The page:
Two months after Chinese e-commerce giant Alibaba (NYSE: BABA) went public, talk still swirls regarding which index providers will make changes to accommodate the stock and when those adjustments could occur.
The chatter is understandable as shares of Alibaba have surged more than 60% since the Sept. 19 initial public offering. “Now many index funds are considering changes to include Alibaba, but it’s still unclear when that’s going to happen. Investors who expect to see changes in the inclusion methodology are better off initiating a “risk reversal” strategy on ETFs,” reports Vikas Shukla for ValueWalk.
The issue surrounding Alibaba’s inclusion in benchmarks followed by several well-known China and emerging markets exchange traded funds is that the company does not have a listing in China, its home country. That is the same reason Baidu (NasdaqGS: BIDU), the Google of China, is absent from some noteworthy China and emerging markets ETFs.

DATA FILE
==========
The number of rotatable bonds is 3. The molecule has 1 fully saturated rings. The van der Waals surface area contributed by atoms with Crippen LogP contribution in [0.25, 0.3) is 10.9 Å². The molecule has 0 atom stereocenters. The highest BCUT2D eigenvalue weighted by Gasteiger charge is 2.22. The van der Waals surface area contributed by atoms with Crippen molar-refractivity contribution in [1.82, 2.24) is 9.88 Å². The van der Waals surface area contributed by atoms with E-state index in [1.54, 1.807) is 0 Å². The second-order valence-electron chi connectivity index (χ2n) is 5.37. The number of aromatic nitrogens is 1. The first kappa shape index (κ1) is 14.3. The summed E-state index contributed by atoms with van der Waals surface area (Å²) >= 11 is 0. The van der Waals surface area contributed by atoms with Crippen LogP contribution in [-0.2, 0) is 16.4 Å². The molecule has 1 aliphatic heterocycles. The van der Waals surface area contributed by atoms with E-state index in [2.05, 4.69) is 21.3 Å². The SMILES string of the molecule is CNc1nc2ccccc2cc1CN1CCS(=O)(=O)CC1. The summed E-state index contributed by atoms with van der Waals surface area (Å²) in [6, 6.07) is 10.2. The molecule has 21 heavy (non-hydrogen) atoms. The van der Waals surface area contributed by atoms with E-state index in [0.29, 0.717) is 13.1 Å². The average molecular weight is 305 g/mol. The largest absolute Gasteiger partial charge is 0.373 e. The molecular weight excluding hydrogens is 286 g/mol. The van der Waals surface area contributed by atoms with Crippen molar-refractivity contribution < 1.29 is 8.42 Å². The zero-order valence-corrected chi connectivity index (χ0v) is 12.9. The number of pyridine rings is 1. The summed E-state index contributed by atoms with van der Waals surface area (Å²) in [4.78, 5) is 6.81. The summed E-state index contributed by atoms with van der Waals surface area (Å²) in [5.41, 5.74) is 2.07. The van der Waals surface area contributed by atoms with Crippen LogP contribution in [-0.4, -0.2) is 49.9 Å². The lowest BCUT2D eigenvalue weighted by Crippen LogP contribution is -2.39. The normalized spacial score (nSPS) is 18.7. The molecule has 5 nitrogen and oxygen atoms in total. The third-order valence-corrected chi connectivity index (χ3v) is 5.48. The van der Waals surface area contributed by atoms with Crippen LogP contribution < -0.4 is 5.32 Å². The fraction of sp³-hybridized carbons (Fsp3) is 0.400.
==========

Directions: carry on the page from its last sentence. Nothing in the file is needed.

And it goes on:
For now, FTSE Group and MSCI (NYSE: MSCI) are not allowing Alibaba into their indices, keeping the stock from well-known ETFs such as the iShares China Large-Cap ETF (NYSEArca: FXI), iShares MSCI China ETF (NYSEArca: MCHI) and the Vanguard FTSE Emerging Markets ETF (NYSEArca: VWO), though some observers speculate that index providers may be forced to make changes to accommodate Alibaba or risk losing investors.
In September, just days before Alibaba’s IPO, MSCI said it is mulling changes to its index rules that could lead to the inclusion of Alibaba. However, those changes, if approved, would not be reflected until March 2015. [MSCI Indices Could Add Alibaba]
The SPDR S&P China ETF (NYSEArca: GXC) appears to be a lock to eventually hold Alibaba.